The House Subcommittee on Counterterrorism and Intelligence held a hearing yesterday on “DHS Monitoring of Social Networking and Media: Enhancing Intelligence Gathering and Ensuring Privacy.” The hearing was aimed at providing insight into how exactly DHS is utilizing this resource for protecting national security, with specific attention paid to the department’s contract with General Dynamics.
Addressing the subcommittee were Mary Ellen Callahan, DHS’s Chief Privacy Officer, and Richard Chavez, Director of DHS’s Office of Operations Coordination and Planning.
Rep. Meehan (R-PA) began his remarks by noting the importance of intelligence gathering to protecting citizens from harm, but noted that your friends reading your Facebook posts is different than DHS reading them. He stressed the needs to balance privacy interests with the benefits that we accrue from this information collection. He also highlighted the fact that the DHS Privacy Officer is the “first statutorily mandated privacy officer in any federal agency.”
Callahan stated that DHS has three uses of social media: 1) for external communications and public outreach; 2) enhancing situational awareness of government agencies; and 3) where appropriate authorities exist, for law enforcement and investigative purposes . She outlined various measures that have been implemented to safeguard individual privacy, including a “holistic set of privacy protections” that ere incorporated into the June 2010 document “Publicly Available Social Media Monitoring and Situational Awareness Initiative” PIA. She summarized DHS’s privacy policies thusly: “if you can’t do it offline, you can’t do it online.”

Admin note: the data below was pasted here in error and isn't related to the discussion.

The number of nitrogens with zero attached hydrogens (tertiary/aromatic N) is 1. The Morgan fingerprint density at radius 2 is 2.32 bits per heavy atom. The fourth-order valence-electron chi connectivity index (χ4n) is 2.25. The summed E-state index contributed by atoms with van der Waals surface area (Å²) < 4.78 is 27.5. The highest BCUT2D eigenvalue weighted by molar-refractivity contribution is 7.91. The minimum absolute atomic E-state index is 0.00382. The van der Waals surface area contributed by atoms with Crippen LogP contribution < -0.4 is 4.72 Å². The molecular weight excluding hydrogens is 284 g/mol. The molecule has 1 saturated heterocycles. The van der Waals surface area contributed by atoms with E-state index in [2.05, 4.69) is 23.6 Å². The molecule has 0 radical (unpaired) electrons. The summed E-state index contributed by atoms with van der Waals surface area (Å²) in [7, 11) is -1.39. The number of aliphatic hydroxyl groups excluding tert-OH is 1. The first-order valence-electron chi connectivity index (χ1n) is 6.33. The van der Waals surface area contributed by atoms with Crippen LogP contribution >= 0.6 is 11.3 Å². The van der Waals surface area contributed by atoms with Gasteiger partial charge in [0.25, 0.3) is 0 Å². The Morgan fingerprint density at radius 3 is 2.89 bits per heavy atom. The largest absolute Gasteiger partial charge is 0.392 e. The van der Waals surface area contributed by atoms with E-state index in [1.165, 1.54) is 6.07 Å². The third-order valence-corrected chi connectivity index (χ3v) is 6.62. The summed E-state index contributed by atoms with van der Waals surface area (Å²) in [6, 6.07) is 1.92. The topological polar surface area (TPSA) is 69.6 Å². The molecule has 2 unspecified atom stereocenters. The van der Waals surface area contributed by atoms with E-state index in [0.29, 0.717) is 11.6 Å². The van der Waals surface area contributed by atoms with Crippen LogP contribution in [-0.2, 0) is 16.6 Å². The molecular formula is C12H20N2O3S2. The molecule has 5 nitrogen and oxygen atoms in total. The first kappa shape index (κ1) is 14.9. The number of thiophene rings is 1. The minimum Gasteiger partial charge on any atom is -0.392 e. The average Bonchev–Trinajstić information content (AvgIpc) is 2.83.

Even before the questioning began, it was apparent that a chief concern of the committee members was the chilling effect this monitoring might have on First Amendment protections for free speech, as well as the grave privacy implications of these activities. The common theme from both Callahan and Chavez in this regard was that DHS is more interested in the “what” rather than the “who” behind social media information, and that there are robust privacy protections and review mechanisms in place to ensure the monitoring and use of that information does not have that feared chilling effect or threaten individuals’ privacy.
Rep. Speier was not moved by the assurances given by the witnesses, admonishing DHS for provisions in its contract with General Dynamics which allowed for the collection of personally identifiable information in some circumstances, including on reporters and news anchors. While the exception states that such collection is for the purposes of enhancing the credibility of the specific media reports, Rep. Speier nonetheless declared the policy “outrageous.” She said that the monitoring of public reactions to major government proposals was “not something [DHS] should be doing,” and also endorsed the recommendations made by EPIC, namely that DHS 1) cease collecting info on journalist activities; 2) suspend social media / network monitoring until safeguards in place; and 3) provide annual report setting out legal standards for such collection.
When the discussion turned to how extensively social networking sites were being monitored, there was some confusion among the witnesses and committee members. Rep. Meehan wanted to know who was making the decisions as to what subjects to monitor, and Chavez’s answer seemed to be simply that the monitoring is determined based on a set of predetermined keywords, for example “disaster,” “tornado,” and “flood.” Chavez also said that DHS has guidelines in place for sites that monitors can look at, which are submitted to the privacy office for approval. Nevertheless, privacy concerns were raised again and again by committee members.
Rep. Meehan closed the hearing by noting that it was only the beginning of an important discussion., and that it was crucial to strike a balance between protecting the nation and protecting individual rights. It is likely this will be the first of several hearings on this subject.